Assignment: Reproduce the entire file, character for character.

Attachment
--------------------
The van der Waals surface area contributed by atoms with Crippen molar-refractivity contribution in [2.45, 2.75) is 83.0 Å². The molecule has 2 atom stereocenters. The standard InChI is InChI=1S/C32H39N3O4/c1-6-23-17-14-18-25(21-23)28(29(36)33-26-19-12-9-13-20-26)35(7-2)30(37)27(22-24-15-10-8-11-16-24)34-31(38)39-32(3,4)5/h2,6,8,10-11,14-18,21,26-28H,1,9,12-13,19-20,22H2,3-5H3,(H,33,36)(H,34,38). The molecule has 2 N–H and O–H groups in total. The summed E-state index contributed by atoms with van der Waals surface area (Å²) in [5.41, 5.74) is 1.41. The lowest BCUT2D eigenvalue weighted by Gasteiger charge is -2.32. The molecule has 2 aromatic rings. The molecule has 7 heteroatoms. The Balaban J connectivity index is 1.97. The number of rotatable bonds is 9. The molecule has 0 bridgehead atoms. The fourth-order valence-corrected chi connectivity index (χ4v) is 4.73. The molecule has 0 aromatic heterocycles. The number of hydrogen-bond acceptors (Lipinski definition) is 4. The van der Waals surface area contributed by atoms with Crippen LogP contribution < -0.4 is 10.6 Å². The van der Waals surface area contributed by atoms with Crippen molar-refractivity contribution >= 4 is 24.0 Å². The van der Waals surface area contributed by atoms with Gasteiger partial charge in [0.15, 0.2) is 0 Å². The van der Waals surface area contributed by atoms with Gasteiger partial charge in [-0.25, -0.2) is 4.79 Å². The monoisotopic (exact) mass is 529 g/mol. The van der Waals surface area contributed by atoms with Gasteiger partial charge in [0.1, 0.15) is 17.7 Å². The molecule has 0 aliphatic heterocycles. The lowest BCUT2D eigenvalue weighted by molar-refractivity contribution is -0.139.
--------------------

The van der Waals surface area contributed by atoms with Crippen molar-refractivity contribution in [2.45, 2.75) is 83.0 Å². The molecule has 2 atom stereocenters. The standard InChI is InChI=1S/C32H39N3O4/c1-6-23-17-14-18-25(21-23)28(29(36)33-26-19-12-9-13-20-26)35(7-2)30(37)27(22-24-15-10-8-11-16-24)34-31(38)39-32(3,4)5/h2,6,8,10-11,14-18,21,26-28H,1,9,12-13,19-20,22H2,3-5H3,(H,33,36)(H,34,38). The molecule has 2 N–H and O–H groups in total. The summed E-state index contributed by atoms with van der Waals surface area (Å²) in [5.41, 5.74) is 1.41. The lowest BCUT2D eigenvalue weighted by Gasteiger charge is -2.32. The molecule has 2 aromatic rings. The molecule has 7 heteroatoms. The Balaban J connectivity index is 1.97. The number of rotatable bonds is 9. The molecule has 0 bridgehead atoms. The fourth-order valence-corrected chi connectivity index (χ4v) is 4.73. The molecule has 0 aromatic heterocycles. The number of hydrogen-bond acceptors (Lipinski definition) is 4. The van der Waals surface area contributed by atoms with Crippen LogP contribution < -0.4 is 10.6 Å². The van der Waals surface area contributed by atoms with Crippen molar-refractivity contribution >= 4 is 24.0 Å². The van der Waals surface area contributed by atoms with Gasteiger partial charge in [0.15, 0.2) is 0 Å². The van der Waals surface area contributed by atoms with Gasteiger partial charge in [-0.25, -0.2) is 4.79 Å². The monoisotopic (exact) mass is 529 g/mol. The van der Waals surface area contributed by atoms with Gasteiger partial charge in [0.1, 0.15) is 17.7 Å². The molecule has 0 aliphatic heterocycles. The lowest BCUT2D eigenvalue weighted by molar-refractivity contribution is -0.139.